Japanese Superfoods: Yuba

Japan's Most Nutritious And Versatile Food Skin

By Anisa Kazemi
June 18, 2017
Food & Drink

“The culinary possibilities of fresh yuba are limitless.”

It’s not a secret to anyone who knows me that I came to Japan for one reason and one reason only: tofu. But after some years, my love for it has expanded to soybeans, (which tofu is based on), because these miracle beans are somehow connected to most Japanese delicacies — including the versatile and nutritious tofu skin, known as yuba in Japan.

What Is It?

Yuba is the byproduct of boiled soy-milk. Just like the natural process we have all observed with heated cows milk, as soy-milk boils, a film (yuba) forms on the surface of the milk as the cream and protein rise to the surface. While most people discard the icky skins from cows milk straight-away, the Japanese keep the yuba. They love it mainly due to its nutritional value: high in protein and iron with little cholesterol, and because of its delicate form and easily adaptable natural flavor which has them (and now me) eating it from breakfast to dessert.

Soy milk with thin yuba or tofu film.

There is no place for denying it, yuba is not even slightly attractive if eaten on its own. In fact, its name supposedly comes from the Japanese word uba (old woman) because of its wrinkled-skin-like appearance! But, as weve learnt with other unattractive Japanese favorites (oyster, octopus, bitter melon, squid and the like), it’s essentially the taste that’s important. However, similar to soy-milk, tofu, and okara, yuba does not actually have much flavor. What it does have is versatility. And it’s also a delicacy — in the amount of time one pound of yuba is created, 100 pounds of tofu can be made.

The production process of yuba.

How to eat it?

Yuba typically comes in three ways: fresh, dried, and frozen. When yuba is fresh, it’s called nama yuba. You can easily prepare nama yuba at home by boiling creamy soy milk in a pot until it eventually forms a rich, fatty layer over the top. Next, scoop it up by hand or with a bamboo skewer then hang to air dry. Nama yuba can be eaten fresh like sashimi (as the photo below), on its own, or with a little soy-sauce, wasabi and ginger; or try marinating it, then adding it to salads or stir-fries or into wraps or sandwiches — the culinary possibilities of fresh yuba are limitless. Nama yuba can be crisped, turned into gluten-free and low-carb noodles, and substituted as a protein-rich dumpling and/or spring roll wrap as well.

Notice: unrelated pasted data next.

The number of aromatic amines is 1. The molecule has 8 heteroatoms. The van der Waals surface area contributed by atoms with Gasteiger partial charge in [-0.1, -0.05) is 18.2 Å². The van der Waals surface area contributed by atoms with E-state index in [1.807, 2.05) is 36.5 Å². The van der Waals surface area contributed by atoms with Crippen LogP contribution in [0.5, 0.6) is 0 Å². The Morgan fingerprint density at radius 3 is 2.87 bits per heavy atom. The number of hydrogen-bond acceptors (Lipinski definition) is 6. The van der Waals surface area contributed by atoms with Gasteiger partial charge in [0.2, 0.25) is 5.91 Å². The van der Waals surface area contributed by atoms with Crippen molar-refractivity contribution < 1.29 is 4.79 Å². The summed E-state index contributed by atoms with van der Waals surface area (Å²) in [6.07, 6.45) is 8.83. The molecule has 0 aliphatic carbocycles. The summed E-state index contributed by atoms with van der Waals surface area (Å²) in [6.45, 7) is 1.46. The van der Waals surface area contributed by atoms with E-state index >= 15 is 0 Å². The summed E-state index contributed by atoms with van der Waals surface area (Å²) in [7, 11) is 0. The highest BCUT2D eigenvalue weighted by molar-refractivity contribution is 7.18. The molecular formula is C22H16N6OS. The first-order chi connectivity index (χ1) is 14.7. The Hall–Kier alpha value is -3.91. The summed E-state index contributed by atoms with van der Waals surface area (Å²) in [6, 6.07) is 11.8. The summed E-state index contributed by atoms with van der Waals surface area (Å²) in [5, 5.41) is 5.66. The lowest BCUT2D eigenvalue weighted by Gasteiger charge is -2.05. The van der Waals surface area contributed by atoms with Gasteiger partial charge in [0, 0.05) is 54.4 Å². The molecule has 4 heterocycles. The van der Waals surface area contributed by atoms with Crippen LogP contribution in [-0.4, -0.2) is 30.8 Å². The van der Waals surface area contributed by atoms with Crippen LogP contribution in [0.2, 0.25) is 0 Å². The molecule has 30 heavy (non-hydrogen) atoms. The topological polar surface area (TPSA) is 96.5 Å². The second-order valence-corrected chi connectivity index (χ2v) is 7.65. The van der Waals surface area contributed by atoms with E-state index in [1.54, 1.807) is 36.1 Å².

#yuba #湯葉 #yummy #foodstagram #foodporn #japanesefood #美味しい #和食

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Kanso (dried) yuba (pictured below) is readily available in Japanese supermarkets. Because it crumbles easily, it is best utilized when added to soups and hot pots (this is easy — literally add it in!).

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Frozen yuba has a slightly rubbery texture. It becomes soft and pliable, to be used like fresh yuba when thawed and moistened.

Recipe: Simple yuba and broccoli stir-fry

Now that you know how to cook simple yuba, it’s time to get creative and incorporate it into another, slightly more sophisticated meal. The following recipe serves two.


  • Vegetable oil
  • 4 tsp minced garlic
  • 4 tsp minced ginger
  • 6 scallions, sliced thin
  • 8 oz. fresh, frozen or dried yuba sheets (thawed, if frozen; reconstituted in cold water, if dried), cut lengthwise into ½-wide strips
  • 1/2 head of broccoli, cut into florets
  • 2 fresh red chillies, sliced thin
  • 2 tablespoons cashew nuts
  • 2 tablespoons low-salt soy sauce 
  • 1 lime


  1. Heat oil. Add garlic, ginger, and the scallions; cook until fragrant, about 30 seconds.
  2. Add yuba, broccoli, and red peppers; and stir-fry for a further 4 minutes.
  3. Add cashew nuts, soy sauce and ¼ cup water, and cook, tossing, until almost evaporated, about 30 seconds more.
  4. To finish, squeeze in the juice from half the lime. Divide the stir-fry into two bowls and top with the remaining lime wedges. Then sit down and enjoy your meal! Xx


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